The Joy of Working Toward Success

Feb. 1, 2015
Sometimes the effort put into reaching our greatest potential is more rewarding than the ultimate achievement

I have a white board behind my desk and an insatiable desire to fill it with quotes that force me to cradle my chin between my thumb and forefinger and go, “Hmmmm.” 

They remain there until I find the next, even more profound quote that almost always seems to magically appear just in time to shed a bit of wisdom on an otherwise impossibly chaotic and baffling existence. 

The present quote reads, “Stress is an outcome.” 

The quote itself suggests that stress is a byproduct of the choices we’ve made and the often unrealistic expectations we attach to them. I didn’t find it in a book or magazine article. It came from the wife of a colleague and former shop owner.

It’s on the board to remind me that all too often we choose stress over the countless other options we may have even when recognizing the pain and discomfort that can accompany it. It’s about to be replaced by another quote, encountered while watching an episode of the HBO documentary series State of Play, hosted by Peter Berg. 

The new quote was offered by Shawn Achor, former Harvard professor, author of “The Happiness Advantage,” CEO of Goodthink Inc., and a participant in a very intense panel discussion that followed the documentary. Achor attributed the quote to the ancient Greeks, who he said defined happiness as “the joy experienced while striving toward your (greatest) potential.” 

Wrap your head around that for a minute. Roll it around inside your brain the same way you would wash a really good red wine across your palate. The subtle nuances experienced while enjoying that new red can be a pretty powerful metaphor for savoring each word in a quote that resonates for you like this one did for me. But, unlike a “good” red wine, a quote like the one above has the potential to change your life. 

This particular quote forced me to stop a moment and contemplate what makes me happy—where in life I’ve found my joy. It forced me to consider when and where I’ve experienced true happiness. And, what followed was profound. I’ve been happiest and most joyful when working hard, working tirelessly, working way outside my comfort zone. I’ve been the most satisfied when I’ve pushed myself to the limit, when I’ve pushed myself to establish new limits, not afterward.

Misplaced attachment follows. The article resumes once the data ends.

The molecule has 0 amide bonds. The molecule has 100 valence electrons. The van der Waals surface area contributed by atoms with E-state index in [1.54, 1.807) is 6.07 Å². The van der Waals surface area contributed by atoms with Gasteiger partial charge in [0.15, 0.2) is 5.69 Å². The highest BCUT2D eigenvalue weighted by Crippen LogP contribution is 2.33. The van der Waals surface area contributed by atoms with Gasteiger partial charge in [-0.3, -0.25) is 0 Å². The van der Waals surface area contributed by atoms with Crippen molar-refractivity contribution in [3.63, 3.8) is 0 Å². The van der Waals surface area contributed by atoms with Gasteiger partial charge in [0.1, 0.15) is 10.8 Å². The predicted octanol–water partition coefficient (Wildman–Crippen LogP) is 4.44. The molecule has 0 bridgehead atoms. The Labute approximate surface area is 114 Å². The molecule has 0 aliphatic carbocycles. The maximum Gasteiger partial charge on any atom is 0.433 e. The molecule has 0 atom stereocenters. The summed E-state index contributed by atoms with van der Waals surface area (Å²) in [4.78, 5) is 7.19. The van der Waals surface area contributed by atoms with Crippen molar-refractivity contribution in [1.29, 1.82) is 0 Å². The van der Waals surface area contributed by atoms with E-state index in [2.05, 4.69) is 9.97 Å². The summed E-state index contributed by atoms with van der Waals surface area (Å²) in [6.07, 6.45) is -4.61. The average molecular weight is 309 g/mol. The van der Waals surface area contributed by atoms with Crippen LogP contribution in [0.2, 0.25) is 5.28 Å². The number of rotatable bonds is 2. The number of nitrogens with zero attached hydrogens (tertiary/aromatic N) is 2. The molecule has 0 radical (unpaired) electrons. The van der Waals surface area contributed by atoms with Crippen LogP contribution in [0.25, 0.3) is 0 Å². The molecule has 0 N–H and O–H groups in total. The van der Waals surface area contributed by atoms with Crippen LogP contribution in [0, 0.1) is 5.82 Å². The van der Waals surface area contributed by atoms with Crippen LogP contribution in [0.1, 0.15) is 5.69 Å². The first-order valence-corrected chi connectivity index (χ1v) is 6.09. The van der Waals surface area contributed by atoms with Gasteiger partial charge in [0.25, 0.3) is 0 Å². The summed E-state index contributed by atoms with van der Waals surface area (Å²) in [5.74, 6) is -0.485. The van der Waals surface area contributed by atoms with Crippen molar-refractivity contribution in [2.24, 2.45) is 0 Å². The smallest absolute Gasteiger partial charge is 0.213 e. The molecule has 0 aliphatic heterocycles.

I’ve been most consumed while pursuing goals that everyone around me insisted were impossible, when the feeling of being completely immersed in a project transcended the momentary satisfaction of achieving it.

As another example, my son is an Ironman, a special kind of triathlete. I’ve written about him and his commitment to his sport before. He trains constantly and with the same intensity he brings to each competition. If you asked him, he would tell you the joy he finds in his sport comes from the pursuit of the best he is capable of, from constantly pushing himself to find and challenge that “best.”

The joy comes from the hundreds of hours spent training and the relationships he builds with coaches, teammates and fellow competitors—the bond he develops with everyone crazy enough to attempt the seemingly impossible.

When you think about it, everyone seriously involved in the auto service profession is in pursuit of personal excellence in one way or another, no different than my son, his teammates or anyone else involved in an endeavor in which training, effort and personal sacrifice are involved. Certainly, our battle to keep up with the technological sophistication of today’s vehicles more than qualifies.

But, if that’s the case, you have to ask yourself why more people who do what you and I do seem to be anything but happy or joyful. Why  have so many seemingly abandoned the pursuit of their greatest potential, settling instead for something far less? 

Mitch Schneider is a fourth-generation auto repair professional and the owner of Schneider’s Auto Repair in Simi Valley, Calif. He is an industry educator, author, seminar facilitator, and blogger at Contact him at [email protected].

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